Understand how it feels when you first play the piano keys and take in what feels difficult with the same, motivated and positive attitude you take in that which feels easy.

This is likely going to change a little bit each and every lesson too, so expect the journey to have some amazing turns!

Discuss what you just read in numbers 1 and 2 of this list with your teacher. Be open and honest with them about what you feel and are experiencing because that is how he/she will be able to help you to the best of their ability.

Don’t overshoot without the realistic expectation of having some setbacks (we all have them).

Then do overshoot knowing that sometimes you’re going to do better than expected and it’s going to be a joyous occasion for you as a developing musician.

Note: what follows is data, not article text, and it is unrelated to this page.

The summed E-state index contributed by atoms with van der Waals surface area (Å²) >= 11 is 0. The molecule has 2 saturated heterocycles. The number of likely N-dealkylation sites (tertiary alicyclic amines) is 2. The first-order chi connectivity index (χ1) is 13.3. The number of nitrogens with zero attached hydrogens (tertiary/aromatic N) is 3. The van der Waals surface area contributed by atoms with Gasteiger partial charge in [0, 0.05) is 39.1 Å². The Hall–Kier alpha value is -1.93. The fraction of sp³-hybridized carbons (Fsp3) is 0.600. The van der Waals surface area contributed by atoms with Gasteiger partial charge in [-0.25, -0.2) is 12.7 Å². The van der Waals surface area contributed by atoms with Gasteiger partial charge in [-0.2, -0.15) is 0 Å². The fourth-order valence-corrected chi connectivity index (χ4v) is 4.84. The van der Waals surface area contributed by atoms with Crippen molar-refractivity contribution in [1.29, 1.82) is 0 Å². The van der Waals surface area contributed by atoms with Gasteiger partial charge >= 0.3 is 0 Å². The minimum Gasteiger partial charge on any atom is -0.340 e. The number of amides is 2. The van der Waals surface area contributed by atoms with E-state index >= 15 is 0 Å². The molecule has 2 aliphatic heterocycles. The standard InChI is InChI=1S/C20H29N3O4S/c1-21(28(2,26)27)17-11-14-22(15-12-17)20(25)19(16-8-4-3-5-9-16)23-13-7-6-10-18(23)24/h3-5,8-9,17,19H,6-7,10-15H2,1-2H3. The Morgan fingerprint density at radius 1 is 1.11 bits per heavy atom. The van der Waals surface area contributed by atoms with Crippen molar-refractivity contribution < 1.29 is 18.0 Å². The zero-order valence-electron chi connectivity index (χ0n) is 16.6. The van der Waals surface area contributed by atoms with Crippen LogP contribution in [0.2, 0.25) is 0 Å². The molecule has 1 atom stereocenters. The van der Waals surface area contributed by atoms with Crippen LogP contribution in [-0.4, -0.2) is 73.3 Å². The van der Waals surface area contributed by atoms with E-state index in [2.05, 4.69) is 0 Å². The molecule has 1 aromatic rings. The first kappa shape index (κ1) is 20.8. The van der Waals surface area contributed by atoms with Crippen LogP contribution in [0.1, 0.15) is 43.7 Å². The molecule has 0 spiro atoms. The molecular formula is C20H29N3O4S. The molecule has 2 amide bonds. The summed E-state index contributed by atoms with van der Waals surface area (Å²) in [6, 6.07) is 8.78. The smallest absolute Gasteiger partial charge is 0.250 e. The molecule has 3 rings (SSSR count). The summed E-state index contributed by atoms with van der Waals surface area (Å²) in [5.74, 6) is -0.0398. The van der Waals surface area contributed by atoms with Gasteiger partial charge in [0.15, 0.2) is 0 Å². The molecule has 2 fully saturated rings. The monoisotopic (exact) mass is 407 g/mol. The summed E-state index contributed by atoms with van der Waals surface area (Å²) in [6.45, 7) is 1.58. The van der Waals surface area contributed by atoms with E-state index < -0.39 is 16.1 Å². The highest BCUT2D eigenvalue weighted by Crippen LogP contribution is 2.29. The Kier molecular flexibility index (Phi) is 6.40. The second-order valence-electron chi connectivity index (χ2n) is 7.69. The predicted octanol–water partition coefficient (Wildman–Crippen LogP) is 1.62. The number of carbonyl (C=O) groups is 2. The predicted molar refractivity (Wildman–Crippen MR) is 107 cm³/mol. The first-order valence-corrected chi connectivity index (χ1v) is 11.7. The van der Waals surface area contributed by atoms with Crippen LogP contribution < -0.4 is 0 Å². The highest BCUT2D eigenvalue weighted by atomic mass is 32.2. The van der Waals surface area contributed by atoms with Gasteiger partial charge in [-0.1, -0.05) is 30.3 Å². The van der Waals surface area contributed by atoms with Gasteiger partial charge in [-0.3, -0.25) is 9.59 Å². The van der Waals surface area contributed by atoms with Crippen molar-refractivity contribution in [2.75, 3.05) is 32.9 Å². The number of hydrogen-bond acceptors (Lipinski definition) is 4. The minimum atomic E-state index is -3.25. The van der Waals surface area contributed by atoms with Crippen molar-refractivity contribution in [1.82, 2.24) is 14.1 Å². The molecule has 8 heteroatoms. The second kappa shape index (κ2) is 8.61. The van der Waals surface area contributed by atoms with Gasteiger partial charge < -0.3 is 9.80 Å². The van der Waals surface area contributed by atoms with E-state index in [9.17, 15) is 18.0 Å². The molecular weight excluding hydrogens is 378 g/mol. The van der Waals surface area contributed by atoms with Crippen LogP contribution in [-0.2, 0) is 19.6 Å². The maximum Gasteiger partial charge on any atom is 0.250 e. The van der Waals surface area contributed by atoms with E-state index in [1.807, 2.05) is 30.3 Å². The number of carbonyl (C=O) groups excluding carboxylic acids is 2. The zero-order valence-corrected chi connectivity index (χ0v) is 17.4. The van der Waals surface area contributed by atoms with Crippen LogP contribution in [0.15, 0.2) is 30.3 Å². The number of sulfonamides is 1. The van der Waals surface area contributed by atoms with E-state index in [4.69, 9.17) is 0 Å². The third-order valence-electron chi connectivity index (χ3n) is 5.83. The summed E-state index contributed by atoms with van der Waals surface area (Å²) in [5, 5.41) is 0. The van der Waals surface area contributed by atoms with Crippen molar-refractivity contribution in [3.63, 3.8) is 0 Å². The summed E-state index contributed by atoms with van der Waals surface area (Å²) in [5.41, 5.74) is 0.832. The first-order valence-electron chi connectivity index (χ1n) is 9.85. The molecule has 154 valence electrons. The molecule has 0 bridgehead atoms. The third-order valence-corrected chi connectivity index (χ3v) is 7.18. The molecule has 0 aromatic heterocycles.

Understand this; once you’ve mastered one aspect of the piano and move on the next aspect, the 1st that you mastered often seems to be less-mastered than you originally thought.

This is a normal thing and it happens because you’ve added an additional factor into the equation. You have to spread your concentration out over 2 things now instead of 1 and that “1” thing gets less attention to detail.

What I said directly above in number 6 of this list can happen with each new thing you add to your skill sets. You climb the stairs; you reach a plateau. You climb more stairs; you reach another plateau.

Sometimes you go back down a few steps and sometimes you leap up a flight in one fell swoop. Either way you keep on climbing and never stop the journey.

So again…no, it will not be too difficult. Pace yourself accordingly by setting reasonable expectations discussed with your teacher and enjoy the climb!